Q: You have explained stickiness elaborately. So can we conclude that the easing of inflation is going to be a slow process?
A: If we think of 4 percent, I think it is going to take several years to get there. In my forecast, we can get to 6.8 percent this year. For the next year, headline inflation can go down to 5.5 percent. These are our forecasts and include both base effects as well as a slower economic growth in the second half of this year. But even 5.5 percent for me is a very high number.
Q: So what does this mean for monetary policy? Do you anticipate bigger hikes?
A: They have done the 40 basis point surprise hike and we expect another 40 bps in the June policy. But after that, we see a 25 bps hike trajectory and not a series of 40 bps.
Secondly, we think the RBI will have a couple of pitstops. So the first one would be 5.15 percent repo rate, which I think would be by September. This level was the pre-pandemic repo rate level. The second pitstop would be 5.5 percent and we think we will get there by December. This is an important pitstop because our one-year-ahead inflation forecast is 5.5 percent. At this point, we are out of negative real interest rates.
Beyond this, the hikes would be a function of what happens to growth to a large extent. If the RBI believes that the labour markets are at equilibrium and the economy is doing well, then they can take the real rates from neutral level to 1 percent. But we are not forecasting a 6.5 percent repo rate for that 1 percent real rate. What we think is that the RBI will go halfway, to 6 percent repo rate. This is the terminal repo rate I am looking at.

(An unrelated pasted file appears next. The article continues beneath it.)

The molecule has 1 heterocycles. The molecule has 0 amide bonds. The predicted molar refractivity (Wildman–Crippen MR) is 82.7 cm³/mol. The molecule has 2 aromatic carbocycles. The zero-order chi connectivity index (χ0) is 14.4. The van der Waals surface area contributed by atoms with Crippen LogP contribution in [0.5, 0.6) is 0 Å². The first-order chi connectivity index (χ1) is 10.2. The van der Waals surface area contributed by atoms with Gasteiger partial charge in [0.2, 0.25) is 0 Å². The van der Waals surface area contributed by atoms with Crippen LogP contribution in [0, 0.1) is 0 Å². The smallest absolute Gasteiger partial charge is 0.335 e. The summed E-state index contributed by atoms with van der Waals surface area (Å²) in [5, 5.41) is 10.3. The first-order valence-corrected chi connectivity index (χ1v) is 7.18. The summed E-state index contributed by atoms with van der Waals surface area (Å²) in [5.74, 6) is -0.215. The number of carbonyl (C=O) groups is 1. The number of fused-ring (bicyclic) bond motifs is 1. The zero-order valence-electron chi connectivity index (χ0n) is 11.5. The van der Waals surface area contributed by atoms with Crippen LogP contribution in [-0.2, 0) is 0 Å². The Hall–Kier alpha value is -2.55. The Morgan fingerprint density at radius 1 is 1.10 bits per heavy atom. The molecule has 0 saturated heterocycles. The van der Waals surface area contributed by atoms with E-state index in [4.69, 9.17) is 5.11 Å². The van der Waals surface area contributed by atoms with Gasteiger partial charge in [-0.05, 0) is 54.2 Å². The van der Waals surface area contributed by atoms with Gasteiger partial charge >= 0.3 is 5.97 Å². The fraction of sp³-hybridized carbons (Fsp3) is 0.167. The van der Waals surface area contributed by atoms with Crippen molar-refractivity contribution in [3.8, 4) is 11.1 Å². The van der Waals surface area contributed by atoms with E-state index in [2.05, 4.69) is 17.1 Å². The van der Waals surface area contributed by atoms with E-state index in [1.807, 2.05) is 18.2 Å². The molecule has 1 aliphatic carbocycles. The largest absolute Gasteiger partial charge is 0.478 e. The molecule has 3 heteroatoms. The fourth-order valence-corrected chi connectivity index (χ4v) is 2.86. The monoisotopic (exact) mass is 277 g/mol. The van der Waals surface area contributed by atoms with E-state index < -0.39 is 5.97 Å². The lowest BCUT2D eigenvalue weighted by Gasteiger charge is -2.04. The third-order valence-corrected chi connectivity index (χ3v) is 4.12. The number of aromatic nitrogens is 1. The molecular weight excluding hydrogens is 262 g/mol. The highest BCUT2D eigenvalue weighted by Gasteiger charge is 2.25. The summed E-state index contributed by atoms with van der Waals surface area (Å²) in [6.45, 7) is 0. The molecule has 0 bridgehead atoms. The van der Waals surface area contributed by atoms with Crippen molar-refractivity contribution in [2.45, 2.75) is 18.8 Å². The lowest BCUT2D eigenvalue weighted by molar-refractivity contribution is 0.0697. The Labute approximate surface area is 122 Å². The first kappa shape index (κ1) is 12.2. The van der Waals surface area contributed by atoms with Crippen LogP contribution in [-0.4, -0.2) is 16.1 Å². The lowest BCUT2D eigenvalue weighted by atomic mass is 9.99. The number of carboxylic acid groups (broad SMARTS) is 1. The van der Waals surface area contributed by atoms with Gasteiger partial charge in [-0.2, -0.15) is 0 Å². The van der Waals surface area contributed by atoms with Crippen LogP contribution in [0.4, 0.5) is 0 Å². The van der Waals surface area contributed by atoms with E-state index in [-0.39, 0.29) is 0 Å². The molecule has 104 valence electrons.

I also want to say that the stickiness of inflation does not necessarily mean aggressive RBI rate hikes. The reason is that there’s only so much the RBI can do when the source of the problem is supply side. They can only take care of the second-round effect and that also with a lag and with a side-effect of slowing growth. So at some point, we have to understand that the RBI has a fine balancing act to do.
Q: Do you see significant downside risks to growth, especially because of inflation?
A: For FY23, we have a GDP growth forecast of 6.8 percent, which is lower than the consensus. Currently, the pent-up services demand is playing out. We have not seen the export story get hurt so far. But these things can change. Our worry is that in the second half of the year, a couple of things will change.
One is that services demand would have run its course. Urban purchasing power will also come off a little bit in the second half of the year. The informal sector was doing pretty badly at the start of the pandemic in 2020 during the lockdown, then it recovered. Our sense is that ever since this commodity price shock has hit, the informal sector is again hurting and that could lead to repercussions.